Read More

Check out Nora Jane’s interview and feature on Amy Poehler’s Smart Girls!

“Nora Jane is entirely and unequivocally herself, and wants to encourage you to do the same, ‘…spend time doing whatever it is that makes you feel like there are sparks bouncing around your sternum,’ she says.  In other words, pull a “Struthers”, follow your heart, and never look back.”

Read More

NPR’s Songs We Love

Nora Jane Struthers is guided by fire. …  Struthers has poured more and more emotion into her songwriting, coming up with some of the most quietly powerful narratives within the new wave of Americana artists.”

NPR’s Fresh Air With Terry Gross

NPR’s Ken Tucker, Pop Music Critic for Fresh Air with Terry Gross, reviewed Wake on Fresh Air’s March 4, 2015 show, praising the album’s “rock ‘n’ roll force and forthrightness,” calling ‘Wake‘ an “awakening about who [Nora Jane] is, what she wants to do, and how she wants to sound” and saying she lives up to being named after Nora Charles and Jane Austen.

Among the highlights is an examination of “Let Go,” which Ken Tucker calls “an anthem of self-definition” and says is “about the roles women play throughout their lives to fulfill certain expectations [with] Struthers pushing back… you wouldn’t expect anything less from a rock ‘n’ roller.” In his post-broadcast Tweet, Fresh Air’s Ken Tucker called the album “excellent, alert, and sharp-tongued.”

American Songwriter

“Nora Jane’s best [album] to date. . ..  Struthers’ third record is brimming and bursting with life, with lessons learned and love discovered.  With its immediately comforting blend of ’90s alt country, roadhouse blues, rootsy power pop, and straightforward honky-tonk, the album sounds, at various points, like early Neko Case, the Jayhawks, and, most strikingly, Kathleen Edwards. . ..  She’s crafted a carefully considered 11-song sequence that presents one of the most unabashedly celebratory suites of songs about being newly in love (“When I Wake,” “Mistake,” “Lovin’ You”) in recent memory, only to spend most of side-two in a state of hungover reckoning (“The Wire,” “Let Go.”), interrogating the easy, conclusive joy of fresh romance.

Amy Poehler’s Smart Girls at the Party

“Nora Jane is entirely and unequivocally herself, and wants to encourage you to do the same, “…spend time doing whatever it is that makes you feel like there are sparks bouncing around your sternum,’ she says.  In other words, pull a “Struthers”, follow your heart, and never look back.”

Chicago Sun-Times

“Wake” [is] a collection of songs that adds more momentum to her profile as a rising star on the Americana scene.

Nashville Scene

(Reviewing “Let Go”) — “The song, a roots-y anthem of empowerment, explores the reasons behind the choices women make throughout their lives — standing up taller to fit in with the boys, listening to the “right” kinds of music, etc. — while ultimately recognizing it’s all bullshit and the real power comes from shrugging off those expectations. With any luck, this cut will kick the tired bro-country genre a step closer to its grave.”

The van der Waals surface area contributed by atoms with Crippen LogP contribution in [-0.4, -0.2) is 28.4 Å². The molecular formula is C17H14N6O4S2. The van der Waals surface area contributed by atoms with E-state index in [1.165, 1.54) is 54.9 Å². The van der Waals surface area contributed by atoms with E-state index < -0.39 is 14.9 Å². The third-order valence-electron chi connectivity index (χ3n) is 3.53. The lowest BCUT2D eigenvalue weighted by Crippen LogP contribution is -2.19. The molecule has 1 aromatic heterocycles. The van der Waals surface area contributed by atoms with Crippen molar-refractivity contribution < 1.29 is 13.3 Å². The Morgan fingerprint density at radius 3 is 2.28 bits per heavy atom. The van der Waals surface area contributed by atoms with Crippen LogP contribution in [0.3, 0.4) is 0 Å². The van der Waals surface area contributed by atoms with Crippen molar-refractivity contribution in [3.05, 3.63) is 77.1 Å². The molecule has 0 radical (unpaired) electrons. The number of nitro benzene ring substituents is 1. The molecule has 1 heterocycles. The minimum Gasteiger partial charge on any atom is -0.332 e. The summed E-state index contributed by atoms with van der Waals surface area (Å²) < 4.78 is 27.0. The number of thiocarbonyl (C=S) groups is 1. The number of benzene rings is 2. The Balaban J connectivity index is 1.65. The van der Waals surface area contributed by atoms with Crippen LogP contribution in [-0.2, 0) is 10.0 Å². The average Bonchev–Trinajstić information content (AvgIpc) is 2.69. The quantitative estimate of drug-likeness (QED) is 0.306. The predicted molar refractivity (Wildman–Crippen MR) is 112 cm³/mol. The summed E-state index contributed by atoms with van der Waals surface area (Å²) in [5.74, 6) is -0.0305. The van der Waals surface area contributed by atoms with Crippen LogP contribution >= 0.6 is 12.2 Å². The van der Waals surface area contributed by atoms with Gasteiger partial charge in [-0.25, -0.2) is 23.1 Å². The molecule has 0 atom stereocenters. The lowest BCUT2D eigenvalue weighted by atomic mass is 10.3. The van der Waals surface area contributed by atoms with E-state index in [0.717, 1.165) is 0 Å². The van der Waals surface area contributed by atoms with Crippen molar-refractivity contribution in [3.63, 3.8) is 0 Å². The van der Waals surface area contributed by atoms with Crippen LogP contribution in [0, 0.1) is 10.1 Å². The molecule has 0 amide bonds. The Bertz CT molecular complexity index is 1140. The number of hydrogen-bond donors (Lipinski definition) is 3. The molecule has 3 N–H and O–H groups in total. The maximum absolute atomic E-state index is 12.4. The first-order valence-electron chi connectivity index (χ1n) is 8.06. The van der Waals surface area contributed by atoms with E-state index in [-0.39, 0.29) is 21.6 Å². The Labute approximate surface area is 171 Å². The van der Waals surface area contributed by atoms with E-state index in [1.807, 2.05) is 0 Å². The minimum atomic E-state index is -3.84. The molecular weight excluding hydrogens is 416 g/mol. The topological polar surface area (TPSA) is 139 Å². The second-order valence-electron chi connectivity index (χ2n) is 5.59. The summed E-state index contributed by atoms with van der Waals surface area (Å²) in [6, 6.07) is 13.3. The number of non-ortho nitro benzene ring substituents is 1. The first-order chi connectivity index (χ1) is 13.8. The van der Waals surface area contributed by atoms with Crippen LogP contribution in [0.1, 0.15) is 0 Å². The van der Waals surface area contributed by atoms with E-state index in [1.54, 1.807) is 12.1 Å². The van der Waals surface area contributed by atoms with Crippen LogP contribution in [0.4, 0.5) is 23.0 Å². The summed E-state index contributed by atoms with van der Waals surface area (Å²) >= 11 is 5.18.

(Reviewing “Wake”) — Struthers has undergone one of the more fascinating transformations in contemporary roots music.  [Struthers is a] fiercely intelligent, put-together, independent woman .. ..” 

Elmore Magazine

“With their Americana and bluegrass roots and several songs (dare I say) worthy of top 40 country airplay, my prediction is that this may be the breakout band of 2015.  If Nora Jane Struthers & the Party Line is coming to your town, I suggest you catch them, because the party has indeed started.”

Boston Globe

“[Wake] brings to full fruition what her preceding record hinted at, a move from the acoustic-bluegrassy mix where she started to a more electric, diverse, aggressive brand of music. The change suits her well.”

Rolling Stone Country

(Stephen L. Betts, Reviewing “Let Go”) — “Just as her intensely energetic live performances connect audiences to the intricate tales woven through her lyrics, the ever-widening scope of Nora Jane Struthers’ musicality means that placing a neat, easy label on the genre she best represents is virtually impossible. … Whether the musical background is steeped in old-time folk or bluegrass, as much of her previous work have been, or, like Wake, boasts a more evolved blend of roots and rock with plenty of fiddle and steel guitar, Struthers’ lyrical vulnerability is matched by her growing confidence as a performer.”


Wake, the upcoming new album from Nora Jane Struthers, is a confident collection of songs that shows the singer and songwriter putting a modern spin on traditional Americana sounds.”

No Depression

“…the lyrical vulnerability comes straight from Struthers’ profound musical well, which has only gotten deeper in the two years since Carnival.”

Milwaukee Journal Sentinel

Falling in love is as good a reason as any other to let loose creatively, and it seems to have freed Struthers to put more of herself, and more of a wide-open heart’s feelings, into her latest collection of strong roots- and country-rock songs.

Read More